While Three Lions midfielder Michael Carrick wants to help England reach the World Cup in Brazil next year, he is not the only member of his family hoping to have a lasting impact on English football.
The Manchester United man has won the UEFA Champions League and five Premier League titles, and has started to earn the plaudits his elegant midfield performances have warranted.
After an impressive couple of seasons at domestic level, helping his country secure qualification to Brazil 2014 could see his stock rise even higher.
Meanwhile, his younger brother is also working to leave an indelible print on the future of the national game.
As a full-time FA Tesco Skills Coach, Graeme Carrick aims to play a part in aiding the development of the next generation of players who may one day pull on the Three Lions.
Like his older sibling, Carrick learnt his trade in the famous West Ham United Academy, but injury prematurely ended his career. It was then that he threw himself into coaching and he now finds himself as one of 106 FA Tesco Skills Coaches across the nation responsible for teaching new skills to young footballers of all abilities.
“The Skills programme has many benefits in a lot of different areas,” explains Carrick. “The way the programme is delivered in terms of the coaching philosophy, it very much brings to life The FA’s ‘Future Game’ document.
“There is a lot of responsibility placed on the children and there are a lot of small-sided games to ensure each player gets as many touches of the ball as possible.
“We try to do a lot game-based sessions - 2v2, 3v3, 4v4 - and include different challenges within that. The first thing the kids ask for, as we all did when we were younger, is ‘when can we play a match?’ so we try and incorporate learning opportunities within game situations because that’s the thing they enjoy the most.”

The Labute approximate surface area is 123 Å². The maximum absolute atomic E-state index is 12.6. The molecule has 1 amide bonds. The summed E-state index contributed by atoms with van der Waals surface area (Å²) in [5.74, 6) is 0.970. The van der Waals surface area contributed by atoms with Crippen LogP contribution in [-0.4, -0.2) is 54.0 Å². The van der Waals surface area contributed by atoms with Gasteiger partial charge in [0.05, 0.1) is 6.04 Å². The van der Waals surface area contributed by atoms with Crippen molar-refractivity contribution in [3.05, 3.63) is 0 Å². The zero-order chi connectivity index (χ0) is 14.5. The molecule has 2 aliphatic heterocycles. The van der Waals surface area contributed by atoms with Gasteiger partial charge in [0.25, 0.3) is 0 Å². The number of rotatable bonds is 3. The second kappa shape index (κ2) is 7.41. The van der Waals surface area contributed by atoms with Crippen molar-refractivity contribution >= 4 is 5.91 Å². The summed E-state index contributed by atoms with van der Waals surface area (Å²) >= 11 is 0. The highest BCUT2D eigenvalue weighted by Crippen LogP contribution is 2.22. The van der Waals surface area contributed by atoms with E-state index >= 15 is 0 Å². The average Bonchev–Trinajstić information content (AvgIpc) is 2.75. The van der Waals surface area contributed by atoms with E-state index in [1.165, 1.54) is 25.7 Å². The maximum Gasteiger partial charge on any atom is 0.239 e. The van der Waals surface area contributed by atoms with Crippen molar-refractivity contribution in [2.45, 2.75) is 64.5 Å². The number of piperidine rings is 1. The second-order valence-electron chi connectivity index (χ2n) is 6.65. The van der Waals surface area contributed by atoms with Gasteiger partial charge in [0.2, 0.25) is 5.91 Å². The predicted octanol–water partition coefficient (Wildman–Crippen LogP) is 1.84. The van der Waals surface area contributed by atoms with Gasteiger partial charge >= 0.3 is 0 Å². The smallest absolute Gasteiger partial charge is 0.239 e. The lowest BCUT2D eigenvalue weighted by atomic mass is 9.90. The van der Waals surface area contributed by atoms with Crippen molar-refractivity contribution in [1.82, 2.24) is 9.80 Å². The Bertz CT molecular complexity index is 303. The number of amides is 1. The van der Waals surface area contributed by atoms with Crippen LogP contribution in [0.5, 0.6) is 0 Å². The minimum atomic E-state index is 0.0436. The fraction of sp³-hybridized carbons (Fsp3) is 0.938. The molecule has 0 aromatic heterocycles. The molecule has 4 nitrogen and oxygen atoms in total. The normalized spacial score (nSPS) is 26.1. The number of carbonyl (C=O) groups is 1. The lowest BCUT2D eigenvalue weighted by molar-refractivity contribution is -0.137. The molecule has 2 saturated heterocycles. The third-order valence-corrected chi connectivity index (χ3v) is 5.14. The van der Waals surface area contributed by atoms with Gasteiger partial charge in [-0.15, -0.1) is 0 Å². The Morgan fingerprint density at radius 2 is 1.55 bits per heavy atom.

Since it began in 2007, The FA Tesco Skills programme, which is funded by The FA and partners Tesco and Sport England, has provided coaching sessions for over four million five to eleven-year-olds in all corners of England. And this summer it will benefit from a major expansion with 158 Skills Coaches operating across every County in England.
Each of the coaches has taken The FA Youth Award and is a specialist in coaching players in this age bracket. The Government recently announced plans to transform primary school sport with a £150m-a-year investment and this will help The FA Tesco Skills programme develop further.
Meanwhile, The FA recently launched FA Tesco Skills Extra, which highlights the commitment to develop more skilful players, and provide a playing pathway for those showing greater potential who could one day go on to pull on an England shirt.
Durham-based Carrick runs sessions mixing different drills with plenty of small-sided games, and the 28-year-old enjoys the challenges any one group of children can bring.
He says: “There’s often a big difference, be that physically or technically, between children in the same group. That can be a real test of your coaching ability – being able to cater for every individual, because the differences can be huge.
“But that’s why I love it because you constantly have to think of ways to involve everyone. I also enjoy getting in contact with the other coaches to share ideas.”
Up until injury intervened, Carrick’s playing career was clearly mirroring Michael’s. They were both midfielders for the well-renowned Wallsend Boys Club before moving south to Upton Park. And at both clubs, Carrick encountered a man that would help shape his future coaching principles.
He adds: “My first eleven-a-side coach [at Wallsend] was Ken Richardson and he had a very good way of connecting with kids. He coached Michael for four years and then took over my team. The way he coached and the way we were encouraged to play really stuck out. He was a key figure in both mine and Michael’s early development.
“Tony Carr at West Ham was vital in that transition between schoolboy and professional. He is obviously a very experienced, very knowledgeable coach and a lot of the things I do now come from what Tony did, certainly in terms of style of play and his values, that type of thing.
“It’s nice to give something back and to see children enjoying their football as they develop. That is the main reason I do the job. I don’t know where my coaching career will take me, but hopefully in some small way I can help the footballers of the future.”
For more information on The FA Tesco Skills programme or to book a session visit TheFA.com/TescoSkills
England star's brother hoping to make an impact on the nation's young talent